Professor Kishan Dholakia of the University of St Andrews has been awarded the Institute of Physics (IOP) Thomas Young Medal and Prize for 2017 for his distinguished contributions to the field of optical micromanipulation using shaped light fields in liquid, air and vacuum.
In addition to his fundamental photonics studies, his work over the last two decades has also included using shaped light for biomedical imaging with particular emphasis on early detection of cancer, neuroscience and developmental biology.
The IOP awards recognise and reward excellence in people and teams who have made outstanding and exceptional contributions to the strength of physics.
This award was originally termed ‘The Thomas Young Oration’ of the Optical Society, instituted in 1907 and was to be ‘on an optical subject’. In 1932 the Optical Society was amalgamated with The Physical Society of London to become The Physical Society, the Council of the latter society appointing the orator. In 1961 the Council of the amalgamated Institute of Physics and The Physical Society changed the award to a medal and prize.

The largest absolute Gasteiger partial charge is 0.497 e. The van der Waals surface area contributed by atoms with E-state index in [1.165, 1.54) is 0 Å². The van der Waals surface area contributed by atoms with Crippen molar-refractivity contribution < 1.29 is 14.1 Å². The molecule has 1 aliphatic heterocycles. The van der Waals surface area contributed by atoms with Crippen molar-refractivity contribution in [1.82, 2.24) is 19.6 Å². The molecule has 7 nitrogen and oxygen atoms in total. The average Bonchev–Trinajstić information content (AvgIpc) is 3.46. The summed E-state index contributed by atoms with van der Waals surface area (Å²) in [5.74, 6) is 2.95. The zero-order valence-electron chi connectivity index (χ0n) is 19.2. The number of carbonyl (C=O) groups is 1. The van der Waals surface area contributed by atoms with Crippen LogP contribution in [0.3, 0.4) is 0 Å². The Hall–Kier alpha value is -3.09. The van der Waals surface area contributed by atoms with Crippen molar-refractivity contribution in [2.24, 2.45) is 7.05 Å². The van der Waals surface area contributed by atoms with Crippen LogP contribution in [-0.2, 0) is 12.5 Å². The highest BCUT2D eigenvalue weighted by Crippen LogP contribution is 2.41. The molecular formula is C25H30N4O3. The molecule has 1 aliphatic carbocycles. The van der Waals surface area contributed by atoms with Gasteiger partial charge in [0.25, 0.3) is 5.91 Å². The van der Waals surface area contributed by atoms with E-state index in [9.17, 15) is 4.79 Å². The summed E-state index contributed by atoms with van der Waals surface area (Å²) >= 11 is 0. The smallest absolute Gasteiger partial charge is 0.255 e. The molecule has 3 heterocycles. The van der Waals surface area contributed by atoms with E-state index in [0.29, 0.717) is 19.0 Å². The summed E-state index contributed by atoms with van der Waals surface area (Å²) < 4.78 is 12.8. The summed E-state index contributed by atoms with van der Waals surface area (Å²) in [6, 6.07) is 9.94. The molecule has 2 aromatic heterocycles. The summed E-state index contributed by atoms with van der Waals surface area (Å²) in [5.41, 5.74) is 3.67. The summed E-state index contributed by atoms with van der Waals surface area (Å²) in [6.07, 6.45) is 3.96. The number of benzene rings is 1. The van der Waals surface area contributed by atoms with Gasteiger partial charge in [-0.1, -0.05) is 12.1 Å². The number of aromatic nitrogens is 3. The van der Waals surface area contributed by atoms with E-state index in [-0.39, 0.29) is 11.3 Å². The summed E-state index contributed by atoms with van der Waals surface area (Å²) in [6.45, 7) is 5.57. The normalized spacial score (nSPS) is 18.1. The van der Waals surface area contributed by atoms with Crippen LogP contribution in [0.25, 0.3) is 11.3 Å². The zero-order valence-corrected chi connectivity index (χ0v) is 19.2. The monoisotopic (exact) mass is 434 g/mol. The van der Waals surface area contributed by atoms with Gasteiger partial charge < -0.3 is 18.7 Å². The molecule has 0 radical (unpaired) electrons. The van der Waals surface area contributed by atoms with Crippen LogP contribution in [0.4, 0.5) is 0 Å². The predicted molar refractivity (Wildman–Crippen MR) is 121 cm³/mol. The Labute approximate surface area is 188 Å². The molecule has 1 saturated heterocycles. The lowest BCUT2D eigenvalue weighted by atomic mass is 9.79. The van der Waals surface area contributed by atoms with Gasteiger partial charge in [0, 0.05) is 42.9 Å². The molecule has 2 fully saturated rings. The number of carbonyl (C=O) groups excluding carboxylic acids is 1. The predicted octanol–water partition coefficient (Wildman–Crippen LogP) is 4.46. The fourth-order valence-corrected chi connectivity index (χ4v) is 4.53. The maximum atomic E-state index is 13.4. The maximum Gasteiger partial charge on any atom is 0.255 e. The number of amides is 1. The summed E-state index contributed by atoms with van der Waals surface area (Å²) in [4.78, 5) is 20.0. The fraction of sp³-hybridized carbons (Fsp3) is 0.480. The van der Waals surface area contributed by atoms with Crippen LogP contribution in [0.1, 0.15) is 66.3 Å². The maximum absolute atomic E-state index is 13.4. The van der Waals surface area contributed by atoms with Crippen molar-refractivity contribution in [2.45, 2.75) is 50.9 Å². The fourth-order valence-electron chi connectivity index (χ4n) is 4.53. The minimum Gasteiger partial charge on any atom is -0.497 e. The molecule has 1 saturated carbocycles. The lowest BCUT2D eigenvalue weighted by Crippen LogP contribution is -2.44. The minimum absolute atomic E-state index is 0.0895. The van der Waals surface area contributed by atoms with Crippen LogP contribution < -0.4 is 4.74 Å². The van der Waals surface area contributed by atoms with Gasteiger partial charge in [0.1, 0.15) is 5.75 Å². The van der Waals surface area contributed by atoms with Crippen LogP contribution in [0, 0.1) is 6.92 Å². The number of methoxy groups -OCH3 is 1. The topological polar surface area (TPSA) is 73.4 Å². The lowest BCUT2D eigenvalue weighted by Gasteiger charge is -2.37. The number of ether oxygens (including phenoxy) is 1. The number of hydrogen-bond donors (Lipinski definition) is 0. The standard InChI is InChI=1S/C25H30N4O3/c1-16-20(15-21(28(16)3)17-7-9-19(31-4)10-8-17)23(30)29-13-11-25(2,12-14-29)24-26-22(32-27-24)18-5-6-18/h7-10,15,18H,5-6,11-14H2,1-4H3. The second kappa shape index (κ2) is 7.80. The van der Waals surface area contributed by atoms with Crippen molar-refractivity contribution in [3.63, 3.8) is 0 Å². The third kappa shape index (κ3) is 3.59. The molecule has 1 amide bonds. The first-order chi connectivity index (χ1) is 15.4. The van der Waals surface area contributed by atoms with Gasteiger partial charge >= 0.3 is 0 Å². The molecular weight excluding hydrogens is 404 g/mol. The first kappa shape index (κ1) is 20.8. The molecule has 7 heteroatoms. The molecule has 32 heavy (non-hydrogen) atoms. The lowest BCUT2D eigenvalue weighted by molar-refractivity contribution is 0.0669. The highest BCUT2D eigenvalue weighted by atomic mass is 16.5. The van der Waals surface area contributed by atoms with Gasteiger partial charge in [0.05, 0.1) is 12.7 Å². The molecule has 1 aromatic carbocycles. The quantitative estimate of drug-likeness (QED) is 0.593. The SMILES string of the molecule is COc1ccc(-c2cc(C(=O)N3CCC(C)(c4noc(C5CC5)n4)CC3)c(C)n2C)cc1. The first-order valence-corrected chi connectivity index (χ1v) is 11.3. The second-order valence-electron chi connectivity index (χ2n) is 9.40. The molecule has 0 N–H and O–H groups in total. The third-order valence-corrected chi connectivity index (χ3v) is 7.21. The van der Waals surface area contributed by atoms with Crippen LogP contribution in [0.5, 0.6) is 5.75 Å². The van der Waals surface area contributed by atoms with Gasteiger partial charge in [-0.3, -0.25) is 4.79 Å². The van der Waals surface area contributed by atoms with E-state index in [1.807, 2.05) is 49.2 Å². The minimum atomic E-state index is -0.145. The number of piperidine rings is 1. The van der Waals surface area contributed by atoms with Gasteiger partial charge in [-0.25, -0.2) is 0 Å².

Thomas Young was a genuine polymath and physician. He developed the wave theory of light, characterised elasticity through the Young’s modulus and deciphered Egyptian hieroglyphs using the Rosetta stone. He has been termed ‘The Last Man Who Knew Everything’.
Professor Dholakia said: “I am truly honoured and humbled to receive this highly prestigious award. It is a recognition of my whole group’s work in this exciting area of optical manipulation and beyond. They share this accolade with me.”
Issued by the University of St Andrews Communications Office. Contact Steve Bargeton, on 01334 467310 / 01334 462530 / 07802 376 860 or firstname.lastname@example.org.Awards